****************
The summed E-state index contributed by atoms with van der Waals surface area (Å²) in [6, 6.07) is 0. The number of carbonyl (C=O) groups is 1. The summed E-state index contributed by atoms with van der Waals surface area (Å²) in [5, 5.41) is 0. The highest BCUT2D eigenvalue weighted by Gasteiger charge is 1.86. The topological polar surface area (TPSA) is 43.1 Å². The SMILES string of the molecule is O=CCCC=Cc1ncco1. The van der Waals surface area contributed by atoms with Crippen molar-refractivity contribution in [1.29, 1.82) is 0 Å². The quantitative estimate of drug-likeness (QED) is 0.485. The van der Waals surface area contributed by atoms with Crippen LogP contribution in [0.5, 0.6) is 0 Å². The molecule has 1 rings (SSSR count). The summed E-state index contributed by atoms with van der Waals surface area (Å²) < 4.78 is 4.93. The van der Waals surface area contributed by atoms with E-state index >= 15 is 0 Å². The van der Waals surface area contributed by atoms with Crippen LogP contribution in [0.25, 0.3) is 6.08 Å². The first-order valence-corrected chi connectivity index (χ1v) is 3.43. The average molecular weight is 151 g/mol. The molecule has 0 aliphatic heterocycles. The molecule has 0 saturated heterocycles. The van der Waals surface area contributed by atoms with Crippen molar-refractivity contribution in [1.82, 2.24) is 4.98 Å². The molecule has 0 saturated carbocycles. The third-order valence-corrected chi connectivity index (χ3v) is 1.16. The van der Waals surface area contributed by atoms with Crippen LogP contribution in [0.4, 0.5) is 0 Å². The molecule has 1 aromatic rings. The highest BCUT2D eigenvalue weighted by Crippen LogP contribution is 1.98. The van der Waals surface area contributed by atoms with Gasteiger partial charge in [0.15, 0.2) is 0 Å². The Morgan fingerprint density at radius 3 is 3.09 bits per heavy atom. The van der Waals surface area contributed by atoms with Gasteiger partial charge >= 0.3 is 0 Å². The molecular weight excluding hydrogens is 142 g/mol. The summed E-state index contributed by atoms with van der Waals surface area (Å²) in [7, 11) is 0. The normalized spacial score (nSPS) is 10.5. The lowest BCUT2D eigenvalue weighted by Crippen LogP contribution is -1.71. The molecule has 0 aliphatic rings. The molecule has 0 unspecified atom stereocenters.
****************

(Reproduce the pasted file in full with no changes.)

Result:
The summed E-state index contributed by atoms with van der Waals surface area (Å²) in [6, 6.07) is 0. The number of carbonyl (C=O) groups is 1. The summed E-state index contributed by atoms with van der Waals surface area (Å²) in [5, 5.41) is 0. The highest BCUT2D eigenvalue weighted by Gasteiger charge is 1.86. The topological polar surface area (TPSA) is 43.1 Å². The SMILES string of the molecule is O=CCCC=Cc1ncco1. The van der Waals surface area contributed by atoms with Crippen molar-refractivity contribution in [1.29, 1.82) is 0 Å². The quantitative estimate of drug-likeness (QED) is 0.485. The van der Waals surface area contributed by atoms with Crippen LogP contribution in [0.5, 0.6) is 0 Å². The molecule has 1 rings (SSSR count). The summed E-state index contributed by atoms with van der Waals surface area (Å²) < 4.78 is 4.93. The van der Waals surface area contributed by atoms with E-state index >= 15 is 0 Å². The van der Waals surface area contributed by atoms with Crippen LogP contribution in [0.25, 0.3) is 6.08 Å². The first-order valence-corrected chi connectivity index (χ1v) is 3.43. The average molecular weight is 151 g/mol. The molecule has 0 aliphatic heterocycles. The molecule has 0 saturated heterocycles. The van der Waals surface area contributed by atoms with Crippen molar-refractivity contribution in [1.82, 2.24) is 4.98 Å². The molecule has 0 saturated carbocycles. The third-order valence-corrected chi connectivity index (χ3v) is 1.16. The van der Waals surface area contributed by atoms with Crippen LogP contribution in [0.4, 0.5) is 0 Å². The molecule has 1 aromatic rings. The highest BCUT2D eigenvalue weighted by Crippen LogP contribution is 1.98. The van der Waals surface area contributed by atoms with Gasteiger partial charge in [0.15, 0.2) is 0 Å². The Morgan fingerprint density at radius 3 is 3.09 bits per heavy atom. The van der Waals surface area contributed by atoms with Gasteiger partial charge >= 0.3 is 0 Å². The molecular weight excluding hydrogens is 142 g/mol. The summed E-state index contributed by atoms with van der Waals surface area (Å²) in [7, 11) is 0. The normalized spacial score (nSPS) is 10.5. The lowest BCUT2D eigenvalue weighted by Crippen LogP contribution is -1.71. The molecule has 0 aliphatic rings. The molecule has 0 unspecified atom stereocenters.